The estimation of seismic wave speeds plays one of the most important and critical roles in seismic data processing. As we explore more complex and previously unexplorable provinces, as well as demanding ever-higher quality images from seismic reflection data everywhere, accurate velocity models are of paramount importance. I feel this topic is so important that everyone involved in creating images from seismic reflection data should understand the fundamentals of seismic velocity estimation and be able to recognize limitations and pitfalls in practical applications.
This lecture is designed to provide insights into how seismic velocity estimation really works, what you can resolve, and what you will have difficulty resolving. I will present experiments that demonstrate the power and limitations of tomographic approaches that rely on iterative prestack migration. During this discussion you will learn concepts that might at first seem counter-intuitive; for example, lateral resolution of velocity anomalies can often be higher than vertical resolution. I will demonstrate simple and effective ways of performing analysis and quality control during velocity model construction. Finally, we will discuss emerging and advanced methods for building velocity models in the most complex settings that are currently of industrial interest.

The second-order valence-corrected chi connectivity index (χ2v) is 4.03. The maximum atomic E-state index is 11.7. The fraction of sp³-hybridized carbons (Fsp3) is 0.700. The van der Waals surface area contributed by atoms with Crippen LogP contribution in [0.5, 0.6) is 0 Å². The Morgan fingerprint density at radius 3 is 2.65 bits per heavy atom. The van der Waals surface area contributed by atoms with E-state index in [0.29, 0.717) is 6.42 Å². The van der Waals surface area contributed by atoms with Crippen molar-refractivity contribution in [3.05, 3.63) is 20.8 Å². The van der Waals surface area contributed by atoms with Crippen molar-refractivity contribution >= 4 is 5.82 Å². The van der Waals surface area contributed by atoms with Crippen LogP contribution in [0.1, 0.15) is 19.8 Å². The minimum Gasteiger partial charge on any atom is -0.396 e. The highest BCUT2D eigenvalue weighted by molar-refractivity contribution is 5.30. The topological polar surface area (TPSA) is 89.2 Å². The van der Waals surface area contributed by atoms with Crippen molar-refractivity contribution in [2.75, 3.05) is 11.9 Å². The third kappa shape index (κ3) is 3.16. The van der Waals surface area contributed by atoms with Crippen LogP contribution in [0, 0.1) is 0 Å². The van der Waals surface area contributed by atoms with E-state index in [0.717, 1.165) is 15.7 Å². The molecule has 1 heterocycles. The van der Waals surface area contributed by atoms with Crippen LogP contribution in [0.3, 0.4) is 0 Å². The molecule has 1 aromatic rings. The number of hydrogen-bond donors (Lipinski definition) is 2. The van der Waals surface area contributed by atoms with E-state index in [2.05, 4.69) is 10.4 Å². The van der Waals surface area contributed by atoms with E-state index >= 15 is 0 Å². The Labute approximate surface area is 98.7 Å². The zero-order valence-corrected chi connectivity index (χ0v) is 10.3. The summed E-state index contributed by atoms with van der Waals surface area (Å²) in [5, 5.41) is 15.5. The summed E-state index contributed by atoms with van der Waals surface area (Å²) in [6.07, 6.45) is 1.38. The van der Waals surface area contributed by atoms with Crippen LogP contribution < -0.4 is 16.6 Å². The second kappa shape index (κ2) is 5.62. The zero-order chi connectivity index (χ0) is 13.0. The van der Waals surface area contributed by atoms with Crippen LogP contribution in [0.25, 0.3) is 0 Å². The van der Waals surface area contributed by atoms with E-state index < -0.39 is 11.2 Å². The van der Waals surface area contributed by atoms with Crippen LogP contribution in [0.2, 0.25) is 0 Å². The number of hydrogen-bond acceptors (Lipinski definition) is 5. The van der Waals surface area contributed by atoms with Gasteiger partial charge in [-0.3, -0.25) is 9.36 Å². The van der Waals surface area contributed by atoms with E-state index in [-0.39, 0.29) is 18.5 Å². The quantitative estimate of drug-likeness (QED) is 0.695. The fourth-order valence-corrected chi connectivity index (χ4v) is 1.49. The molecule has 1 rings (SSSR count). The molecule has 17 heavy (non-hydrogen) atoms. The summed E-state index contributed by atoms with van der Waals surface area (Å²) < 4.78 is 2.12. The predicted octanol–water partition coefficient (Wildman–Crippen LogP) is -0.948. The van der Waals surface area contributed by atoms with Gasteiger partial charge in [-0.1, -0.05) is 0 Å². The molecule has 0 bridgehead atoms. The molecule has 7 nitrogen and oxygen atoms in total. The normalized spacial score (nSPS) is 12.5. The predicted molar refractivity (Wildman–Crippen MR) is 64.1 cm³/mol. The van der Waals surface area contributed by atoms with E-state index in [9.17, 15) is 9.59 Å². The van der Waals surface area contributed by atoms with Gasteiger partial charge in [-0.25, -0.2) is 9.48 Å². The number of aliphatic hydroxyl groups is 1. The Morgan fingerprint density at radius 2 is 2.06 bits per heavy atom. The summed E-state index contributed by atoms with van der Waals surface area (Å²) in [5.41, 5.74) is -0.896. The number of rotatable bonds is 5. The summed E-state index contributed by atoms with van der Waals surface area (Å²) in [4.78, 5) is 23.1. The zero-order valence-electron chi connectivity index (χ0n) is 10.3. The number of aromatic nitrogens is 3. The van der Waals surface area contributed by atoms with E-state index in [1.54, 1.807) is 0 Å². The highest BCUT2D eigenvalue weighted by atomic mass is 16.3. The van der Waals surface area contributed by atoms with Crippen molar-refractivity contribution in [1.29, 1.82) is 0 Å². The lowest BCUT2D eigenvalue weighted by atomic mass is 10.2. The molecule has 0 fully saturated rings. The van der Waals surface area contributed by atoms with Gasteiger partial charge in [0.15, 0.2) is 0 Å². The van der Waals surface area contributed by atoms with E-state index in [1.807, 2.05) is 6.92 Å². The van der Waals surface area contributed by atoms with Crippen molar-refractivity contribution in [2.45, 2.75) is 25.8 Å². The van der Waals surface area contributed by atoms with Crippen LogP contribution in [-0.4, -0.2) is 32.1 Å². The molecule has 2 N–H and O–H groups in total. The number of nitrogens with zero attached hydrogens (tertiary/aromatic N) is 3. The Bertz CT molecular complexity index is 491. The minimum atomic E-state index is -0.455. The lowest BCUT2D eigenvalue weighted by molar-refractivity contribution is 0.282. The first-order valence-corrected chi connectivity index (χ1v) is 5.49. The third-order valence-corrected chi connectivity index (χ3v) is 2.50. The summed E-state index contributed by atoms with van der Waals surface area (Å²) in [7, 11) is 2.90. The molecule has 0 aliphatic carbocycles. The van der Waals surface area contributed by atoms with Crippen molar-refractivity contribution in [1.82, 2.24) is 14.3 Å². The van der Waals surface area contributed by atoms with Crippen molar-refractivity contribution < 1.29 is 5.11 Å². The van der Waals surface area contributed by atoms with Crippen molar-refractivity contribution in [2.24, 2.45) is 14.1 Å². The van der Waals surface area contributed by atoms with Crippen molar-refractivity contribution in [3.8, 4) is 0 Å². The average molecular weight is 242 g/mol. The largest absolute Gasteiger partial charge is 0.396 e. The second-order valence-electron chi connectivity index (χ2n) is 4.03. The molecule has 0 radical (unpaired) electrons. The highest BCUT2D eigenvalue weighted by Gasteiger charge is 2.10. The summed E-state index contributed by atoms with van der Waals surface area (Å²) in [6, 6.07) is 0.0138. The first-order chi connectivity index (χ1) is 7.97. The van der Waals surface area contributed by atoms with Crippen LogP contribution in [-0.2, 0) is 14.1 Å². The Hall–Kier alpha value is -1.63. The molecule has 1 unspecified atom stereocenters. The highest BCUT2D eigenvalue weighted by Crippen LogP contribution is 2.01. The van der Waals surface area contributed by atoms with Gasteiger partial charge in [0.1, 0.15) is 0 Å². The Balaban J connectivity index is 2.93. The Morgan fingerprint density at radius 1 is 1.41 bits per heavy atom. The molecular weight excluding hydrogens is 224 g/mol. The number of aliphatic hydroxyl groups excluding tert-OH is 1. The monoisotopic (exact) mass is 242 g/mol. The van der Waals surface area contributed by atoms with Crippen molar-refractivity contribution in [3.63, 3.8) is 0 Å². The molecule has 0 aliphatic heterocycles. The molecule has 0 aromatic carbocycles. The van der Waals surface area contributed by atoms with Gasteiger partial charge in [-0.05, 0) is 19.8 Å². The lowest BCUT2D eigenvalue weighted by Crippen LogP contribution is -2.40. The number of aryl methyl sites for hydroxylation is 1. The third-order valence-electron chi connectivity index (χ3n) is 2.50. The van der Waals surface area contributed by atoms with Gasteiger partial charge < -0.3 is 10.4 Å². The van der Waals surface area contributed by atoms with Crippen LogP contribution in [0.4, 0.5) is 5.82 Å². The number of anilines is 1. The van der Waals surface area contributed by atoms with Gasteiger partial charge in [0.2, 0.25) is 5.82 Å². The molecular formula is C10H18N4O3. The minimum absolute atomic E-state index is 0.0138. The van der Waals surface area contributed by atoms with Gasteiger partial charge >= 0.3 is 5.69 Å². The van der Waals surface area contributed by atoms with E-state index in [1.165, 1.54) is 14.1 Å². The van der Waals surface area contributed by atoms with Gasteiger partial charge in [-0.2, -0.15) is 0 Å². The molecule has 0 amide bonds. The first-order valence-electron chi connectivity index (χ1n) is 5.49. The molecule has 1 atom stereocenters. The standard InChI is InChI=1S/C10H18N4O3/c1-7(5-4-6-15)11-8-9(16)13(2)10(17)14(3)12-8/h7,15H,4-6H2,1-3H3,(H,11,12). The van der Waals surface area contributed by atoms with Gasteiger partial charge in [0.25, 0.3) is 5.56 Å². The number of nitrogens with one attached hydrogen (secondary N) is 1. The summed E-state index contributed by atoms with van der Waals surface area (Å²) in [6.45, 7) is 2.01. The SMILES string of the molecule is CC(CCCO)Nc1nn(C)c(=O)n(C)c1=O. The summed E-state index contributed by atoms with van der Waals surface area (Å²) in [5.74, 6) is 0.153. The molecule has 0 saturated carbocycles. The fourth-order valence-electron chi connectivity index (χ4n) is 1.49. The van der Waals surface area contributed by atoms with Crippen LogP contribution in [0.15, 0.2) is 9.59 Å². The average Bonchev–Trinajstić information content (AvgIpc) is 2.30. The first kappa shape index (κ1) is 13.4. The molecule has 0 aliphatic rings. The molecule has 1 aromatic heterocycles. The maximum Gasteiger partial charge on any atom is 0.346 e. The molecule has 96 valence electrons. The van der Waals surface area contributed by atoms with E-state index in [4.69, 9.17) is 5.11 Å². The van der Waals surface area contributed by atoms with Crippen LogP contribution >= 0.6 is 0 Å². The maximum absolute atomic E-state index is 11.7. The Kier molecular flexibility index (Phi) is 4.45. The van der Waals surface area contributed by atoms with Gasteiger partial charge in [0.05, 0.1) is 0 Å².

John T. Etgen received a bachelor of science degree in geophysical engineering from the Colorado School of Mines in 1985 and a Ph.D. in geophysics from Stanford University in 1990. During his studies, he had the good fortune to work on a wide variety of topics in seismic imaging and data processing while learning from his mentors, Jon Claerbout and Norm Bleistein, along with many talented colleagues and fellow students. His thesis studied new-at-the-time prestack migration-driven tomographic techniques for velocity estimation. That experience taught him the true difficulties of inverse problems. Leaving Stanford behind, he began his industrial career in late 1990 at the Amoco Production Research Company in Tulsa, Oklahoma. Unlike many new Ph.D. graduates, he did not want to continue to work on his thesis topic! Fortunately, once again he had the opportunity to work on a wide variety of topics and learn from leading researchers, such as Dan Whitmore, Rusty Alford, Kurt Marfurt, Ken Kelley, Sam Gray, and many others. In 1999, Amoco merged with British Petroleum (BP) and John moved to Houston, Texas. His role was senior scientist and then senior scientific advisor for seismic imaging at BP. In 2008, he and Carl Regone were awarded the Virgil Kauffman medal for their work in wide-azimuth marine seismic. In late 2011, John was appointed distinguished advisor for seismic imaging at BP. John currently serves as assistant editor for the scientific journal Geophysics and continues to work in the upstream technology organization at BP.